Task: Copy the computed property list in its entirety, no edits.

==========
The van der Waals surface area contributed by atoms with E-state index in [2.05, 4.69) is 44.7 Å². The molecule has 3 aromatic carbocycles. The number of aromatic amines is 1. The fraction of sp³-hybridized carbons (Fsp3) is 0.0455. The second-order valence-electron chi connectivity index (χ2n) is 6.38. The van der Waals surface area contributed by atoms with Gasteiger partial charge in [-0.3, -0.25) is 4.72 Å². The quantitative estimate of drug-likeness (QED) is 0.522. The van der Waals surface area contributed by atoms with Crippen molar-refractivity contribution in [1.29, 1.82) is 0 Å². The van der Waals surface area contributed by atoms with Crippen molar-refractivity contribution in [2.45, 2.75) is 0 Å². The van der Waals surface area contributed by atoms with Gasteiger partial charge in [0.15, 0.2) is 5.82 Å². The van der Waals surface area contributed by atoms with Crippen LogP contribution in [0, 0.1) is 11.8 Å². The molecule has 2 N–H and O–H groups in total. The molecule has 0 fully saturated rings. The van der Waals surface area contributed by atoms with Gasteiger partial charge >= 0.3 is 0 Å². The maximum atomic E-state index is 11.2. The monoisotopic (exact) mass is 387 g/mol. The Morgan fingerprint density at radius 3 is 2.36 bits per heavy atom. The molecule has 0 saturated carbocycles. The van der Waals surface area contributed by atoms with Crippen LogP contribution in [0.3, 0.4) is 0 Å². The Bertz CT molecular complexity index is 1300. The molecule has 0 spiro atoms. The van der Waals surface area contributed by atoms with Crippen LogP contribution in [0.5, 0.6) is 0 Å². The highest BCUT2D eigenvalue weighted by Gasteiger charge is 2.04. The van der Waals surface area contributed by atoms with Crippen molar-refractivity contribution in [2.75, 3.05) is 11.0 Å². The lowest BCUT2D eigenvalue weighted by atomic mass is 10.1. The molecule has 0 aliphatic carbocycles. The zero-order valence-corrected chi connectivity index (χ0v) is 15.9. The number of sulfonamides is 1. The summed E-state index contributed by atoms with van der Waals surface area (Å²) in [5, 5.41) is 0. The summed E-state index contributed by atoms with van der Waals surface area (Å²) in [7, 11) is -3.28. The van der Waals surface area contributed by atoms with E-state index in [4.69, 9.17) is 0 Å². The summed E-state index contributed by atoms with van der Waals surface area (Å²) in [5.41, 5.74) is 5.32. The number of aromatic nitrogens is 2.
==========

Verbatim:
The van der Waals surface area contributed by atoms with E-state index in [2.05, 4.69) is 44.7 Å². The molecule has 3 aromatic carbocycles. The number of aromatic amines is 1. The fraction of sp³-hybridized carbons (Fsp3) is 0.0455. The second-order valence-electron chi connectivity index (χ2n) is 6.38. The van der Waals surface area contributed by atoms with Gasteiger partial charge in [-0.3, -0.25) is 4.72 Å². The quantitative estimate of drug-likeness (QED) is 0.522. The van der Waals surface area contributed by atoms with Crippen molar-refractivity contribution in [1.29, 1.82) is 0 Å². The van der Waals surface area contributed by atoms with Crippen molar-refractivity contribution in [2.45, 2.75) is 0 Å². The van der Waals surface area contributed by atoms with Gasteiger partial charge in [0.15, 0.2) is 5.82 Å². The van der Waals surface area contributed by atoms with Crippen LogP contribution in [0, 0.1) is 11.8 Å². The molecule has 2 N–H and O–H groups in total. The molecule has 0 fully saturated rings. The van der Waals surface area contributed by atoms with Gasteiger partial charge >= 0.3 is 0 Å². The maximum atomic E-state index is 11.2. The monoisotopic (exact) mass is 387 g/mol. The Morgan fingerprint density at radius 3 is 2.36 bits per heavy atom. The molecule has 0 saturated carbocycles. The van der Waals surface area contributed by atoms with Crippen LogP contribution in [0.3, 0.4) is 0 Å². The Bertz CT molecular complexity index is 1300. The molecule has 0 spiro atoms. The van der Waals surface area contributed by atoms with Crippen LogP contribution in [0.5, 0.6) is 0 Å². The highest BCUT2D eigenvalue weighted by Gasteiger charge is 2.04. The van der Waals surface area contributed by atoms with Crippen molar-refractivity contribution in [2.75, 3.05) is 11.0 Å². The lowest BCUT2D eigenvalue weighted by atomic mass is 10.1. The molecule has 0 aliphatic carbocycles. The zero-order valence-corrected chi connectivity index (χ0v) is 15.9. The number of sulfonamides is 1. The summed E-state index contributed by atoms with van der Waals surface area (Å²) in [5, 5.41) is 0. The summed E-state index contributed by atoms with van der Waals surface area (Å²) in [7, 11) is -3.28. The van der Waals surface area contributed by atoms with E-state index in [4.69, 9.17) is 0 Å². The summed E-state index contributed by atoms with van der Waals surface area (Å²) in [5.41, 5.74) is 5.32. The number of aromatic nitrogens is 2.